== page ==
For more information about the PEARL FTS please contact Dr. Kimberly Strong
The PEARL Ridge Lab is home to two UV-visible ground-based spectrometer (GBS) instruments that measure scattered sunlight: the University of Toronto GBS (UT-GBS, installed in 1999) and the PEARL-GBS (installed in 2006; Fraser et al., 2009). Both instruments are grating spectrometers that disperse scattered light (much as a prism divides white light into a ‘rainbow’) based on the diffraction grating setting, followed by light detection to produce a spectrum that contains absorption features pertaining to trace gases in the atmosphere. Currently, the UT-GBS and PEARL-GBS gratings are set to measure scattered visible (approx. 1 nm resolution) and scattered UV light (approx. 0.5 nm resolution), respectively. The GBS instruments utilize suntrackers mounted within UV-transparent domes on the roof of the lab to operate in zenith-sky or off-axis viewing geometries. While zenith-sky (i.e., pointing directly upwards) measurements provide good sensitivity to stratospheric absorbers, off-axis (i.e., pointing at various elevation angles) measurements provide good sensitivity to the troposphere.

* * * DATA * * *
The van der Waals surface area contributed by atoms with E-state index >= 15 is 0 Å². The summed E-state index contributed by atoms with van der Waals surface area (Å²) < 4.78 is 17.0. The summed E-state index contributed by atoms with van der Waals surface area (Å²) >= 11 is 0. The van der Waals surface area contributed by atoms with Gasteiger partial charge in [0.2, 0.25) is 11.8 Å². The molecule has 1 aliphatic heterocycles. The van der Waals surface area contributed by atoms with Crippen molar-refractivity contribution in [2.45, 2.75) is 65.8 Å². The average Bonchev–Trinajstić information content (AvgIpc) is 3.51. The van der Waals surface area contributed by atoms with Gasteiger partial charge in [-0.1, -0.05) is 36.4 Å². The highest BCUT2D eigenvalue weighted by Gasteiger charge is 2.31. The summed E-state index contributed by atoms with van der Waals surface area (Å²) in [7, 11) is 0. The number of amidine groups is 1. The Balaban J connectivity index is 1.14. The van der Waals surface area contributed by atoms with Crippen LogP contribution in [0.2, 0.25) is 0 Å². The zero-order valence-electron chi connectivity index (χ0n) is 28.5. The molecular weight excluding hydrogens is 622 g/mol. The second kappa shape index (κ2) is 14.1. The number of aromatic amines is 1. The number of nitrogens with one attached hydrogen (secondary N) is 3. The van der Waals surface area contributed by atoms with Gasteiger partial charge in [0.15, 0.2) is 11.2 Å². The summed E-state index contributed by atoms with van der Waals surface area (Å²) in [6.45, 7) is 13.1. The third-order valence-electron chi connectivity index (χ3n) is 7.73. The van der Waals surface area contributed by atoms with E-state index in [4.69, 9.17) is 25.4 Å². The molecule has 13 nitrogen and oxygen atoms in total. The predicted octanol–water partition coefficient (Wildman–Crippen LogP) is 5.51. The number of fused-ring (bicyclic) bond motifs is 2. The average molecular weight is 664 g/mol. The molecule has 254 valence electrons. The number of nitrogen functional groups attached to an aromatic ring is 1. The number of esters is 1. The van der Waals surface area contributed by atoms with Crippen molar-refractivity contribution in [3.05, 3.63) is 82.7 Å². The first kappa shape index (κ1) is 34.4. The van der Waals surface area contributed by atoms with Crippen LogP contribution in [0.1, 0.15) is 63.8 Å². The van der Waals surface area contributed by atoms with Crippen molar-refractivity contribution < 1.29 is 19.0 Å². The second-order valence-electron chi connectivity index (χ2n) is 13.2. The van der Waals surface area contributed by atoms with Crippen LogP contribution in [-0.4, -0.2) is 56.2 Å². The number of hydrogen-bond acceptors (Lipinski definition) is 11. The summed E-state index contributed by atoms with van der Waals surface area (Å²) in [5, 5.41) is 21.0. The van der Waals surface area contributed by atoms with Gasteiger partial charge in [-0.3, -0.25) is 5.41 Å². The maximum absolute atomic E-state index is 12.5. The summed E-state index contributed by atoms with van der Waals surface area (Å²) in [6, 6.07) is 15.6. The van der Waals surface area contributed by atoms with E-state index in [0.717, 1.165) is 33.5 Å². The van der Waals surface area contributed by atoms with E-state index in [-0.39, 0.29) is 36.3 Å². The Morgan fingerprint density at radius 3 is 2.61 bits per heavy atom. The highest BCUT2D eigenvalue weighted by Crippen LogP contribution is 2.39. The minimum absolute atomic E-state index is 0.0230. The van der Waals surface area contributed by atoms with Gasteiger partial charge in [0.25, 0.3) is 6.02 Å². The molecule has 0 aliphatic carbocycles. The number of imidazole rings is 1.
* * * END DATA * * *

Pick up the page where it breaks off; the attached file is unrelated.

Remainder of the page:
The differential optical absorption spectroscopy (DOAS) method is used to convert raw spectra to differential slant column densities (dSCDs) of various trace gases. The UT-GBS provides dSCDs of ozone and NO2 with sensitivity to the stratosphere while the PEARL-GBS provides stratospheric NO2, OClO and BrO dSCDs as well as tropospheric BrO dSCDs. Using additional retrieval software and radiative transfer models, dSCDs can be converted to vertical column densities (VCDs) of ozone and NO2 as well as to vertical profiles of tropospheric BrO. Such long-term measurements have been used to investigate Arctic stratospheric ozone depletion during the spring as well as bromine explosion events which have been linked to severe surface ozone depletion events. Additionally, the measurements contribute to validation studies of satellite measurements from the Atmospheric Chemistry Experiment (ACE), Optical Spectrograph and Infra-Red Imager System (OSIRIS), and more recently, the Tropospheric Monitoring Instrument (TROPOMI). The instruments both measure during the sunlit portion of the year (late February to late March) and are certified instruments within the Network for the Detection of Atmospheric Composition Change (NDACC).